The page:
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Illicit marijuana operations having negative impact on legal dispensaries

Looking at illicit marijuana's impact on California
Looking at illicit marijuana's impact on California 03:12

Even though recreational use of marijuana is permitted in California, operating a licensed marijuana dispensary is tougher than many would think, especially as illicit operations continue to fuel the red hot black market. 

"It's affecting our business," said the owner of iLyfted, a Studio City dispensary. 

The matter made headlines across the nation this week after six men were found dead in the Mojave Desert in what allegedly stemmed from a dispute over marijuana. 

Since Proposition 64 passed in 2016, legalizing use of small amounts of marijuana in California, dispensaries have become commonplace on Los Angeles County streets, but many still operate illegally. 

Cal Poly Pomona Assistant Professor of Criminology Peter Hanink says that while recreational use is legal, the highly-regulated cultivation process has allowed for the black market to continue to thrive. 

"It's the fact that you have a market, if you can't meet demand for the market — the legal supply — you will get a black market; and that can turn violent," Hanink said.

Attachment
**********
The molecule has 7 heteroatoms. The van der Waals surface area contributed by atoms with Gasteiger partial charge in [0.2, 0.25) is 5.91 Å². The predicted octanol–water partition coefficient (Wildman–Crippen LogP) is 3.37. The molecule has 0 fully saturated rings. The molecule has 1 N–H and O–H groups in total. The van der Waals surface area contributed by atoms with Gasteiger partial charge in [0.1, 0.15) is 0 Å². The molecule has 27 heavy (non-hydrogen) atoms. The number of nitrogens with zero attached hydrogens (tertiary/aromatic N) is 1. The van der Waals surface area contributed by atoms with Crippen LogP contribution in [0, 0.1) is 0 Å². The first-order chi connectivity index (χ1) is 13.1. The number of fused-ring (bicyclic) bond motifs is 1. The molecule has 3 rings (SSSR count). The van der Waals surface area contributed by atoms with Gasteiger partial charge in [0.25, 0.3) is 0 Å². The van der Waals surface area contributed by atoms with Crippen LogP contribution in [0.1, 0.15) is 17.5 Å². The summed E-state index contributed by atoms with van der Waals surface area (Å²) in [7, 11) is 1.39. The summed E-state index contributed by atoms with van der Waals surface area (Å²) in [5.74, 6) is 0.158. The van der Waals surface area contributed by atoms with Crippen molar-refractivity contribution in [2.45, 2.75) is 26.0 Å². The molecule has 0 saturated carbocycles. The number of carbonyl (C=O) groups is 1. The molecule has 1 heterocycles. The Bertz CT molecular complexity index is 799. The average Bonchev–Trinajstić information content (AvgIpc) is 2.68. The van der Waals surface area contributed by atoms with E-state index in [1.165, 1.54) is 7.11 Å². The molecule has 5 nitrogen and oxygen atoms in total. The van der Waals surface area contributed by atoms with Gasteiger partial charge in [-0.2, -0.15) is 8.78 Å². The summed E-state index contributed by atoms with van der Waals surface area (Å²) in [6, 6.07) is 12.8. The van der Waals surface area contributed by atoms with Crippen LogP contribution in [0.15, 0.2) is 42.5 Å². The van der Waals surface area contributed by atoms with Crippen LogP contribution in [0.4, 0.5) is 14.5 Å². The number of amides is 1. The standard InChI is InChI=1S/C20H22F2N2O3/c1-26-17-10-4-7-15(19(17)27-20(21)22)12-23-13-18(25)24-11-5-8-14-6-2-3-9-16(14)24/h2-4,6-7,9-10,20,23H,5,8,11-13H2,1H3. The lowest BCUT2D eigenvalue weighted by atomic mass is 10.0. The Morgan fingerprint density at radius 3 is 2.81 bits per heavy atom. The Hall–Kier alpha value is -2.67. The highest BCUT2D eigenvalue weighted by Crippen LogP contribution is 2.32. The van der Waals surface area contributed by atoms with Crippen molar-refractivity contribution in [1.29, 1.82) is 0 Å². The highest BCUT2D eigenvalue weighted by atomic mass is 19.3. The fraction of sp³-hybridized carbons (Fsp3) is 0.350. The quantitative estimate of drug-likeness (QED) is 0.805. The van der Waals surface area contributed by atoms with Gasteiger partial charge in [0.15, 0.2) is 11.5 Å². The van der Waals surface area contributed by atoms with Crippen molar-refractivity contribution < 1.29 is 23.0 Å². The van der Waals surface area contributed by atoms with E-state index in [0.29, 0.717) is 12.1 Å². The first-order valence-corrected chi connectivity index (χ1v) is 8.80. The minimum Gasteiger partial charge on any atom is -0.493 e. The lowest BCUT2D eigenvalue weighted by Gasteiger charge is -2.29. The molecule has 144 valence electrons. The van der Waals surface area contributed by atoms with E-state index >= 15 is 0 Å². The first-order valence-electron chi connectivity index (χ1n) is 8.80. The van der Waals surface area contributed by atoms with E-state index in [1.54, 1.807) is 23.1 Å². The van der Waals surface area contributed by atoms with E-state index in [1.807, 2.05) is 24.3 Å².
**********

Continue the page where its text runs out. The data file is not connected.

In San Bernardino County last year, authorities targeted illegal growers with Operation Hammer Strike, which led to the seizure of nearly 190,000 pounds of illegal cannabis and the eradication of nearly 318,000 plants, all of which is worth an estimated $313 million. 

Defense Attorney Allison Margolin, who specializes in cannabis law, says that barriers to set up a legal dispensary may also push some to illegal operations. 

"Access to distribution and cultivation is limited both by the amount of time it takes to the permits from either the city or county and the state," she said. 

She refutes SBCSD Sheriff Shannon Dicus' claim that the violence sometimes surrounding these illegal grow operations is due Prop. 64, which also lessened marijuana-related charges from felony to misdemeanor status. 

Margolin says that his rhetoric comes from the old school playbook on the war against drugs. 

"It's just a way for police departments to try to get more funding," she said. "Because there's funding available for marijuana interdiction from the state level and the federal level."

The owner of iLyfted says that prosecutors have the tools to crack down on illegal operations, but they just don't do so. 

"They can charge them $30,000 a day for every single day there's illegal activity on the property," he said. "They're not doing it."

He says that legal dispensaries often have to charge 30% above their costs to cover taxes and fees that come with the sale of marijuana, which illegal operations can easily undercut. 

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